But these negatives have not offset positive global macroeconomic conditions. Global economic growth is hardly robust, but looks better than it has in several years, especially in Europe. Manufacturing activity is improving and global trade appears to be recovering. Corporate profits are also trending higher across most markets and industry sectors. Financials remain a weak spot in many areas of the world, but we expect global bond yields will rise as economic growth solidifies, which should help this sector. Finally, monetary policy remains growth- and equity-friendly. The Fed is in the midst of a rate-hiking campaign, but should continue raising rates slowly and predictably…..

Source: Weekly Investment Commentary from Bob Doll | Nuveen

Is the US labor market tightening?

I wouldn’t read too much into weaker US job gains of 138 thousand for May 2017. Job gains seem to be tapering in 2017, with February highest at 232 thousand, but this could also be a sign of tightening labor conditions.

Monthly Nonfarm Payroll: Job Gains

Comments from respondents in yesterday’s ISM report showed hints of a tightening labor market:

  • “Business conditions are steady, and with competition increasing, it’s making negotiations even more intense to reduce costs.” (Machinery)
  • “Business is booming, and getting direct employees is increasingly difficult.” (Fabricated Metal Products)
  • “Difficult to find qualified labor for factory positions.” (Food, Beverage & Tobacco Products)

Unemployment continues to fall, reaching 4.3% for May 2017. The dip below the natural rate of unemployment also warns of tighter labor market conditions.

Unemployment and the Natural Rate

But there are no real signs of a tight labor market in hourly wages. In fact, hourly wage rate growth in the manufacturing sector is slowing.

Hourly Wage Rate Growth and Core CPI

Employee compensation as a percentage of value added (Q1 2017) is starting to rise and the percentage of profits (after tax) is declining. The lines tend to invert, with employee compensation peaking and profits dipping ahead of a recession. This still seems 12 months away.

Profits and Employee Compensation as % of Value Added

In summary, declining unemployment and rising employee compensation as a percentage of value added both indicate a tight labor market. But soft wage rate growth and falling core CPI suggest the Fed will be in no haste to apply the brakes. At least for the next three quarters.

ISM May 2017 Report

After a setback in April, activity in the manufacturing sector is again expanding:

MANUFACTURING AT A GLANCE
May 2017
Index Series
Index
May
Series
Index
Apr
Percentage
Point
Change
Direction Rate
of
Change
Trend*
(Months)
PMI® 54.9 54.8 +0.1 Growing Faster 9
New Orders 59.5 57.5 +2.0 Growing Faster 9
Production 57.1 58.6 -1.5 Growing Slower 9
Employment 53.5 52.0 +1.5 Growing Faster 8
Supplier Deliveries 53.1 55.1 -2.0 Slowing Slower 13
Inventories 51.5 51.0 +0.5 Growing Faster 2
Customers’ Inventories 49.5 45.5 +4.0 Too Low Slower 8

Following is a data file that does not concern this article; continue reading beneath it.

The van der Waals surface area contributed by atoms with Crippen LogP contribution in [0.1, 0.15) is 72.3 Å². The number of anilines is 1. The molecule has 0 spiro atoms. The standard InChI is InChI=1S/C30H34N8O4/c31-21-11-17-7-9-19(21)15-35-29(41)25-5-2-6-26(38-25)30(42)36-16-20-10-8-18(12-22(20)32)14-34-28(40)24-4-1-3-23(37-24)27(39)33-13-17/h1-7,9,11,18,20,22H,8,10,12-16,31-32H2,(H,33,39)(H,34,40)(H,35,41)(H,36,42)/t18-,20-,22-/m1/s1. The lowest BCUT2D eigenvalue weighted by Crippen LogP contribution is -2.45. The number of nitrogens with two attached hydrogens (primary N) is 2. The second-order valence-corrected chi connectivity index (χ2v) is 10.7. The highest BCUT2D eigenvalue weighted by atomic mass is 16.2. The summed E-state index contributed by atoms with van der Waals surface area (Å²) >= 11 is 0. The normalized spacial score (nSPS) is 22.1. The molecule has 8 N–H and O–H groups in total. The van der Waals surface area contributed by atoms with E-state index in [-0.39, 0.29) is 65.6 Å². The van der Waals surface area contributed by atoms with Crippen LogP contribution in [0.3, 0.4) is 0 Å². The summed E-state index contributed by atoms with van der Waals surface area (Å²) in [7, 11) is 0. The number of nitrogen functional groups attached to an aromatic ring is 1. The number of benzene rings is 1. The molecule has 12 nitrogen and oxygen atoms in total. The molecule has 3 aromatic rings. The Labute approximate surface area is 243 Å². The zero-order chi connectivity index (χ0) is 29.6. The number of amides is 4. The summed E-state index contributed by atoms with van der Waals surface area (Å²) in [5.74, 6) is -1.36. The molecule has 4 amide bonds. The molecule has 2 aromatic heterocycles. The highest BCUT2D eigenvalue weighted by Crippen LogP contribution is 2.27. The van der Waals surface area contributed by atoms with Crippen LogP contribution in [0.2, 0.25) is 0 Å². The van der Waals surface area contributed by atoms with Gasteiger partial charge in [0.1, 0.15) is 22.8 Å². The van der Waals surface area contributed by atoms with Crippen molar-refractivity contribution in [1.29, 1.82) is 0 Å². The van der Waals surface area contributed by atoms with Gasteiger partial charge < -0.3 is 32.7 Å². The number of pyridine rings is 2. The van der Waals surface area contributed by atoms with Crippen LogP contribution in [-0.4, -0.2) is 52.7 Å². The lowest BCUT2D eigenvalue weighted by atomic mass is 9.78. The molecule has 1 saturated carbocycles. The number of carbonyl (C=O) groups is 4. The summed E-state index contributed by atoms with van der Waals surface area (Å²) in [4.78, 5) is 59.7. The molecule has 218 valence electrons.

Prices 60.5 68.5 -8.0 Increasing Slower 15
Backlog of Orders 55.0 57.0 -2.0 Growing Slower 4
New Export Orders 57.5 59.5 -2.0 Growing Slower 15
Imports 53.5 55.5 -2.0 Growing Slower 4
OVERALL ECONOMY Growing Faster 96
Manufacturing Sector Growing Faster 9

Manufacturing ISM® Report On Business® data is seasonally adjusted for the New Orders, Production, Employment and Supplier Deliveries Indexes.

*Number of months moving in current direction.

Notable comments from respondents:

  • “Business conditions are steady, and with competition increasing, it’s making negotiations even more intense to reduce costs.” (Machinery)
  • “Business is booming, and getting direct employees is increasingly difficult.” (Fabricated Metal Products)
  • “Difficult to find qualified labor for factory positions.” (Food, Beverage & Tobacco Products)

Read the full report at ISM May Report

Why we’re selling all shares and handing cash back to investors – Philip Parker | Livewire

Philip Parker – veteran fund manager decides to sell all shares in Altair’s Trusts to hand back cash and hands back mandates for SMA/IMA’s and also sells MDA family office mandates to cash from shares.

Why?
AUSTRALIAN EAST COAST PROPERTY MARKET BUBBLE AND THE IMPENDING CORRECTION
CHINA PROPERTY AND DEBT ISSUES LATER THIS YEAR
THE OVERVALUED AUSTRALIAN EQUITY MARKETS AND
OVERSIZED GEO-POLITICAL RISKS AND AN UNPREDICTABLE US POLITICAL ENVIRONMENT

The underlined above are some of the more obvious reasons to exit the riskier asset markets of shares and property – in my opinion.

As a result of the above and after 25 years as a fund manager and 30 years in this industry I am taking around 6 to 12 months off. The main reason is in my opinion that there are just too many risks at present, and I cannot justify charging our clients fees when there are so many early warning lead indicators of clear and present danger in property and equity markets now….

Read more at: Why we’re selling all shares and handing cash back to investors – Philip Parker | Livewire

Australia: Lean years ahead

Growth in total monthly hours worked has slowed to 1.3% for the 12 months to April 2017. In fact, growth has been pretty lean over the last 5 years, except for the period January 2015 to February 2016.

ABS: Hours Worked & GDP growth

High commodity prices in 2004 to 2008 and 2010 to 2011 coincide with periods of strong employment and GDP growth, as indicated on the chart above.

DJ-UBS Commodity Index

The current down-trend in commodity prices, depicted on the DJ-UBS Commodity Index above, and low growth in hours worked both point to anemic employment (and GDP) growth ahead.

Beijing eases pressure